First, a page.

On May 5, 2017, a Nevada UAS Consortium (Team Roadrunner) set the record for long-distance drone delivery flying a fixed-wing drone over 97 miles to Austin, Texas using cellular connectivity.
Launched from a central Texas urban location, the UAV flew a preplanned route through the National Airspace System (NAS) using a combination of a mobile command and control (C2), a visual observer team, and stationary visual observers (VO) located across the flight route were equipped with enhanced radios and cell phone communications which allowed the UAV to be flown using a cellular communications link until it successfully landed and delivered its package in Austin, Texas.
Team Roadrunner consisted of the FAA-designated Nevada UAS Test Site (Nevada Institute for Autonomous Systems), Volans-i UAS, Latitude UAS, AUV Flight Services, and the ground and mobile visual observer support from Embry-Riddle Aeronautical University (ERAU) Worldwide campuses.
“This was the most challenging, logistically-intensive, and longest package delivery demonstration recorded to date using cellular technology in the NAS, and allowed us the opportunity to demonstrate innovative capability – a demonstration necessity for the UAS industry,” said Dr. Chris Walach, Director of the FAA-designated Nevada UAS Test Site and Adjunct Assistant Professor, College of Aeronautics at Embry-Riddle Aeronautical University Worldwide. “Assembling a resilient team, being at the right place at the right time, with the right innovative technology, and entrepreneurial perspective is what allowed us to accomplish this mission.”
Walach continued, “Drone package delivery in an urban and remote environment is the wave of the future, and Nevada is leading and helping to grow this major commercial endeavor. These package delivery milestones prove that new UAS technology enables the safe integration of UAS into the NAS for long-distance and urban package deliveries.”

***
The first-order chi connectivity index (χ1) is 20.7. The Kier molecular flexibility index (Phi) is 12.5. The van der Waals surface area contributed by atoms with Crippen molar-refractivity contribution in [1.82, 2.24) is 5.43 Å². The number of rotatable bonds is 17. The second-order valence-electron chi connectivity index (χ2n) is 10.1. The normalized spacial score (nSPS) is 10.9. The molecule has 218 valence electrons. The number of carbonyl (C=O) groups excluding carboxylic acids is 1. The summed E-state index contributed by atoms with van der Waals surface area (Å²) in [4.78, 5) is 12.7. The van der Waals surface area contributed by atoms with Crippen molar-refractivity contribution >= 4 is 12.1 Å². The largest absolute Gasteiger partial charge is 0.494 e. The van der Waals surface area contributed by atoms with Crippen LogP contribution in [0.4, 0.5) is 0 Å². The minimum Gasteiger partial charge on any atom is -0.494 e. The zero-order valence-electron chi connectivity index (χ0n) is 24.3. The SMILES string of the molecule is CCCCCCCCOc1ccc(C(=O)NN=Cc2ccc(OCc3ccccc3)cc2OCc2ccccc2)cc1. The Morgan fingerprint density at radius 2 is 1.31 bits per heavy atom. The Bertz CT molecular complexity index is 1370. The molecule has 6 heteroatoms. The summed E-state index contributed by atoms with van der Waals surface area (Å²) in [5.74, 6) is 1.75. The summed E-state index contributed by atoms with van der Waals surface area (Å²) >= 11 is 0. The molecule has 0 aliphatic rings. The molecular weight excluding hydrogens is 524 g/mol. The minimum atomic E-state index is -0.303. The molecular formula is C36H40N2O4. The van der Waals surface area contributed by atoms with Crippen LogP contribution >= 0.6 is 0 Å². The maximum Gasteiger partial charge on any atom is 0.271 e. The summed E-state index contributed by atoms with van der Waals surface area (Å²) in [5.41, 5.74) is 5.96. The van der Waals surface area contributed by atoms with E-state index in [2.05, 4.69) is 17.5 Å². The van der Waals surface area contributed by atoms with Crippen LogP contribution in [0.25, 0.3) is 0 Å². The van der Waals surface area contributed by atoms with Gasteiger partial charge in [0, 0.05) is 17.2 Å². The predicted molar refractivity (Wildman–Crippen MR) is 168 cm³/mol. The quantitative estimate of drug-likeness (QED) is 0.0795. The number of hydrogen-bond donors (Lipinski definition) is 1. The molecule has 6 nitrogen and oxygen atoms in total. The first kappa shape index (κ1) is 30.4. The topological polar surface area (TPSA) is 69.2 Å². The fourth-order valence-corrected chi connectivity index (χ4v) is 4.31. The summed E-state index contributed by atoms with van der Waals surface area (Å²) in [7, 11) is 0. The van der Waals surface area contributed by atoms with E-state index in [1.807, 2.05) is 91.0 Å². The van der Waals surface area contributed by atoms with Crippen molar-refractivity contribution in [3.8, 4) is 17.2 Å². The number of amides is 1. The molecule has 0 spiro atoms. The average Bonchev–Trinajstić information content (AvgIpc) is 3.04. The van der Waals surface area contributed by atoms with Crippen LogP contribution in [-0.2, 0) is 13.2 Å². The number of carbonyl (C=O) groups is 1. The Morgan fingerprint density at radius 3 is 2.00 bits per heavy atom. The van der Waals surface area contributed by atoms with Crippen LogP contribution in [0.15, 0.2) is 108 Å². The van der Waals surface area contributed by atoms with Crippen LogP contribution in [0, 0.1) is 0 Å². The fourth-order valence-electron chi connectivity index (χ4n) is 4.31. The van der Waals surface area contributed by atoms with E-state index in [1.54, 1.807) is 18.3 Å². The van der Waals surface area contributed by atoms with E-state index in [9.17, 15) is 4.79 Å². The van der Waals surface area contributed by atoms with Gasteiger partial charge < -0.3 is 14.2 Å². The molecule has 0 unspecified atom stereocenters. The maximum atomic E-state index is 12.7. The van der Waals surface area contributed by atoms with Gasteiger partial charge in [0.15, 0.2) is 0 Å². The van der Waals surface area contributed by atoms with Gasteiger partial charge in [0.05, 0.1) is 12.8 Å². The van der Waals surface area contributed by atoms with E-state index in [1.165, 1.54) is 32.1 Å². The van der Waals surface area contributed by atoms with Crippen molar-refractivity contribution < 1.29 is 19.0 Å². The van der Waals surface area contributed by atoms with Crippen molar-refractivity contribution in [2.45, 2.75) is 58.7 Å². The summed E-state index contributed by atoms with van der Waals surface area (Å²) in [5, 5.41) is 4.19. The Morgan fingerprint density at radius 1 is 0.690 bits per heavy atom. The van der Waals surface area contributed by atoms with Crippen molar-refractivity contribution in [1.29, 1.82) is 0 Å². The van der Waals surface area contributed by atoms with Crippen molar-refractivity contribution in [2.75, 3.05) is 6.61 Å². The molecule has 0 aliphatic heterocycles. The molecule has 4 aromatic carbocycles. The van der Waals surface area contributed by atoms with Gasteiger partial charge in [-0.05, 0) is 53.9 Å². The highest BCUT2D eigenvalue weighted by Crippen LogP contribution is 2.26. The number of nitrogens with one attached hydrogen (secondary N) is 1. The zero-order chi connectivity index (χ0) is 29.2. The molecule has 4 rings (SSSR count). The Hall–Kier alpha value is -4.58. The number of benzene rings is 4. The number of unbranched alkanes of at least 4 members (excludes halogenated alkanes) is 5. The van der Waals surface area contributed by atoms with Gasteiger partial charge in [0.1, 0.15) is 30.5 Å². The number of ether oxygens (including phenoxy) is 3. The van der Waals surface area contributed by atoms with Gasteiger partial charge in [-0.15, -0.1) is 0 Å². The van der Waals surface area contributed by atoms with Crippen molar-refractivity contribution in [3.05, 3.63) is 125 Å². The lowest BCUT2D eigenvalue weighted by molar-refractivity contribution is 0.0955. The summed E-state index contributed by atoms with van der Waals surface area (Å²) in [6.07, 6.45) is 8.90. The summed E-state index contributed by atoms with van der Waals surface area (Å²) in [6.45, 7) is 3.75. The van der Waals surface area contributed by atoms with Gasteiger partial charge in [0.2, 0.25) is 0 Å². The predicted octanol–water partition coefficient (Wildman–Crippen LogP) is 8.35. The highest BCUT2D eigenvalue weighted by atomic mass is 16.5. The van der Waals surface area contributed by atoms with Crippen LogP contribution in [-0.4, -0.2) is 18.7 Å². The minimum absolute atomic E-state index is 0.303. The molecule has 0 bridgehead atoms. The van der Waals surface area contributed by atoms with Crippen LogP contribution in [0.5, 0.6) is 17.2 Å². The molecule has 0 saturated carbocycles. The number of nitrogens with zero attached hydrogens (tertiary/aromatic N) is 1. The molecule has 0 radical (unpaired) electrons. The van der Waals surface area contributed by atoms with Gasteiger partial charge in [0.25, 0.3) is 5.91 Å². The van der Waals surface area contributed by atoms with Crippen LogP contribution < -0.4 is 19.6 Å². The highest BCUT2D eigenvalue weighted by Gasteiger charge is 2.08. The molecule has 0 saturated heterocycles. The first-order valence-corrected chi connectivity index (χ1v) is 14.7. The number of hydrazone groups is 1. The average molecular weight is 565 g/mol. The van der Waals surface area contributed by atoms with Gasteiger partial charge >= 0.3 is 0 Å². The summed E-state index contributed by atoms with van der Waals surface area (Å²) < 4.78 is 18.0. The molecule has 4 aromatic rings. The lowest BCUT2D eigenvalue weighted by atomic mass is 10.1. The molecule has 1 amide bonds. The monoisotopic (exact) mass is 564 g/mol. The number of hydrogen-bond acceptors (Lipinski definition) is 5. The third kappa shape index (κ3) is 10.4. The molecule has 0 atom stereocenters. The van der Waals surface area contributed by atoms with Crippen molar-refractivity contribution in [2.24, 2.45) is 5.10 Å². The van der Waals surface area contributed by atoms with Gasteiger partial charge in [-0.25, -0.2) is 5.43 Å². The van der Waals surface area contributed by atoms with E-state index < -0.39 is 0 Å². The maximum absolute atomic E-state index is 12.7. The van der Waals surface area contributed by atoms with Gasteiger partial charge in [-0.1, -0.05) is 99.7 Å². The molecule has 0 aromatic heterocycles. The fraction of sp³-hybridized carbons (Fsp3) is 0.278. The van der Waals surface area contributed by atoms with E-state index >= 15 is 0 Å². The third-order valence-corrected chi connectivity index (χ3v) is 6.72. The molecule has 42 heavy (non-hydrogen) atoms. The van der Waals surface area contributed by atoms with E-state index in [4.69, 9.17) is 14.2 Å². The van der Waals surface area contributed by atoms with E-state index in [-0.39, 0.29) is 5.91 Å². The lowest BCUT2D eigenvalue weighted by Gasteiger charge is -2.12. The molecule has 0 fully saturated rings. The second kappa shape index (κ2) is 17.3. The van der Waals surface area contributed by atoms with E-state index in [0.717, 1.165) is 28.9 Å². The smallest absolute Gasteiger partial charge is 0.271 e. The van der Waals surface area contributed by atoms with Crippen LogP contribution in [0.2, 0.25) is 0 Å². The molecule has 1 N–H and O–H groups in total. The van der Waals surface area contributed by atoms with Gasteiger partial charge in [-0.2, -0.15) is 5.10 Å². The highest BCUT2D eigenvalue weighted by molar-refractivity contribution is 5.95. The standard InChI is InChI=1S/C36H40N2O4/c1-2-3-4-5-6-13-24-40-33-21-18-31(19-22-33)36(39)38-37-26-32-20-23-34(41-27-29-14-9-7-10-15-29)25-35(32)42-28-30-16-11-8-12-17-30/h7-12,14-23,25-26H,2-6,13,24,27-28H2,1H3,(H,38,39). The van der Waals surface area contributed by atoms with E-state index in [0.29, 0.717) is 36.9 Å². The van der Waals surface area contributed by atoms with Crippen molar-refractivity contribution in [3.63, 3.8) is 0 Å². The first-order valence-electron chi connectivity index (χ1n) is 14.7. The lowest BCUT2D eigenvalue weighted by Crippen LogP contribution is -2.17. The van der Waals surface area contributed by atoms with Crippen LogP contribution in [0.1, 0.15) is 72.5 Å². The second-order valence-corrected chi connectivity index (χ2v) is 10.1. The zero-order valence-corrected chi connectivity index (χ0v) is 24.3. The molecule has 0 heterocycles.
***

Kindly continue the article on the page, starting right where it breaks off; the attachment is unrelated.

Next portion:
Nevada previously conducted historic package delivery BLOS demonstrations in Hawthorne, Nevada at over 39 miles as well as the first publicly-recorded package delivery to a Reno, Nevada homeowner.
For this mission, to embed an additional layer of safety into this operation, visual observers were placed along the route and a ground mobile visual observer team was deployed in remote areas.
“Team Roadrunner was organized and very professional to work with. It is very exciting to be part of something truly ground breaking. Integration of students and alumni on similar projects with NIAS in the future extends our outreach to the industry,” said Dr. Scott Burgess, Associate Professor, College of Aeronautics at Embry-Riddle Aeronautical University Worldwide.
“Creating a safe and thriving drone industry is an incredible challenge, especially when you couple that with drone package delivery. The loss of communications during a long flight is a real concern, but because of this mission, cellular technology can be relied upon to ensure that communication with a drone is not lost over a long-distance delivery. The record-breaking success of Team Roadrunner’s aerial package delivery mission proves that diligent testing in complex conditions will lead to drone delivery becoming reality,” said Steve Hill, Executive Director of the Nevada Governor’s Office of Economic Development.
The Nevada UAS Test Site is one of seven Federal Aviation Administration-designated UAS Test Sites.
The Nevada UAS Test Site planned this mission in consultation with the Lone Star UAS Test Site based out of Corpus Christie, Texas.